So begins our first week of home education!
I know it’s the summer holidays, and if we hadn’t just deregistered we wouldn’t be thinking about it at all, but I feel it’s important to start getting out there and seeing what the World Outside School has to offer. We are de-schooling, in that I don’t plan on working on anything formal for a few months, but I want to start making an effort to get out and about, work out what The Kid is really interested in, and develop a lifestyle that works for us as a family.
On Friday we woke to grey skies and, it being July, an inordinate amount of rain. A little disappointed, we decided to go ahead with our plans and set off for Butser Ancient Farm near Petersfield where they were holding their Summer ‘Try It Archaeology Day’.
I had never been to the farm before and wasn’t really sure what to expect. TK and I are both interested in history, so it seemed like a good place to begin our adventures. I liked the fact that, unlike many historical sites, the farm enabled visitors to ‘step back in time’ to more than one period of history: As an experimental archaeology site, Butser includes a Stone Age area, an Iron Age enclosure with roundhouses, a Roman villa, and a Saxon House (in progress).
Our first stop was the Stone Age where TK made a wooly mammoth badge and we read about the introduction of farming and the domestication of animals. We also spoke to some lovely people from the South Downs National Park who told us all about their Secrets of the High Woods project. We compared aerial photographs with recent LiDAR surveys and learned about how they use the images to see where there might have once have been fields, settlements, and roads.
Our next stop was the goat pen. TK was too short to see inside (the goats were all being sensible and hiding from the rain) but because there were very few visitors about yet, one of the volunteers let us go into the pen and get up close. Not having had much experience with farm animals, TK wa a little nervous at first but she was soon happily giving Amy a scratch between the horns and was delighted to discover the farm’s newest addition, Sorrel!
After meeting the goats, we decided that we would have a look at the coracles, so we wandered over to the pool where an experimental archaeologist told all about how they were made and when they were used. We learned about how they were waterproofed(ish!) and how two people could team up to fish. T K donned a life jacket and jumped in, working out the most effective way of paddling, keeping her balance, and (trying) to keep her feet dry.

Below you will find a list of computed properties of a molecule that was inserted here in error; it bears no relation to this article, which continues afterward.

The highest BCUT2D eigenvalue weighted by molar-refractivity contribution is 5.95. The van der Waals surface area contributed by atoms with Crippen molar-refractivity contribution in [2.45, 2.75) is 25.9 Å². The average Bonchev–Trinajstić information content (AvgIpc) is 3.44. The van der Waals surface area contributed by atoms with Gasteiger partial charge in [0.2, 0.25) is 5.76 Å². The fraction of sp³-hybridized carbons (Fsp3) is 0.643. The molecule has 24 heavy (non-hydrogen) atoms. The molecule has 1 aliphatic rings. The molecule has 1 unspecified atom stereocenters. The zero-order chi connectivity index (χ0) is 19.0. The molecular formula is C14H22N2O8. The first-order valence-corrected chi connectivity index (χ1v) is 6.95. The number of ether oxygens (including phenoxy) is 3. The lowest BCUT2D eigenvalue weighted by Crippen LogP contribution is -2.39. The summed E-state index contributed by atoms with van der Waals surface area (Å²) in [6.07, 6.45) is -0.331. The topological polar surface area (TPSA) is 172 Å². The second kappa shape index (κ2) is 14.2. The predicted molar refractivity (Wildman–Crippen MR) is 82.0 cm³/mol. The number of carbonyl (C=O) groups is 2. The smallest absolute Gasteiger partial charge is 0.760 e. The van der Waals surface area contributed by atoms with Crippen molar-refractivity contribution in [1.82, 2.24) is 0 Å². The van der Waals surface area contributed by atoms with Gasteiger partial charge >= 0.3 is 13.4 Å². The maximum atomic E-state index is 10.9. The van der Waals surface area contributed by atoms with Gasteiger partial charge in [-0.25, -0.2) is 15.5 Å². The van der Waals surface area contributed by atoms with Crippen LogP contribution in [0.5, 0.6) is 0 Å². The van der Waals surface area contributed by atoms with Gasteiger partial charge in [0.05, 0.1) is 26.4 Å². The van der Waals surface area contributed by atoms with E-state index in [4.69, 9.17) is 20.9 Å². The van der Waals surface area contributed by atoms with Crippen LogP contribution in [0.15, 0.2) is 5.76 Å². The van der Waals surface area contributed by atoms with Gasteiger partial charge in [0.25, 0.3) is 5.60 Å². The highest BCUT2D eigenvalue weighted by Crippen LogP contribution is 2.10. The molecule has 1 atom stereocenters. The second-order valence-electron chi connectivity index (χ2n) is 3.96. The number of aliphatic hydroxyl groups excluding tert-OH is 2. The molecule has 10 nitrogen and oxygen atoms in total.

In the Roman villa we experimented with mosaics, tried a Roman starter in the kitchens and met a soldier, who helped TK dress up as a legionary. She learned all about Roman battle formations, the uses of the different weapons, and (much to her glee) all the ways Roman soldiers had of killing the enemy. She concluded that she could do just as well with her karate moves and some nun-chucks but I wasn’t convinced! After the violence of Roman warfare we moved on to the more civilised activity of indoor archaeological digging. Because of the weather the outside test pits weren’t open, which was a shame, but we were quite happy looking at an archaeology student’s sketches and brushing away at finds in trays. We discovered lots of shells – the Romans loved their seafood!
By lunchtime, we had had enough of being wet and were beginning to get cold. I had made the mistake of changing my mind about wellies at the last minute and the result was that The Kid’s feet were soaked. We found shelter in the beautiful Iron Age roundhouse, where she promptly discarded socks and shoes, put her feet up, and chatted to a member of the Butser Team for ages about cooking over open fires. While we baked flatbread on a stick over the fire pit, we enjoyed our lunch and watched the swallows that had made their home in the roof fly in and out. The roundhouse was toasty warm and I could have quite happily moved in but after having a look at how the building had been put together, TK was off again and wanted to take a look around the enclosure. We tried our hands at all kinds of activities and found out about being a blacksmith, spinning wool, bronze casting, and much more. TK had her face painted with ‘woad’ and finished off the day with a lesson in wet-felting – something she was very keen to try more of at home.
In all, it was a very successful trip and we are both very keen to visit again. The farm has a Young Archaeologists club and runs workshops and special events that tie in to the Roman and Pagan calendars so I think we shall soon be back. In the meantime, I will be planning my move into an Iron Age roundhouse and looking forward to the next adventure!
- For more information about Butser Ancient Farm or other things to see and do, why not visit my Go Exploring page?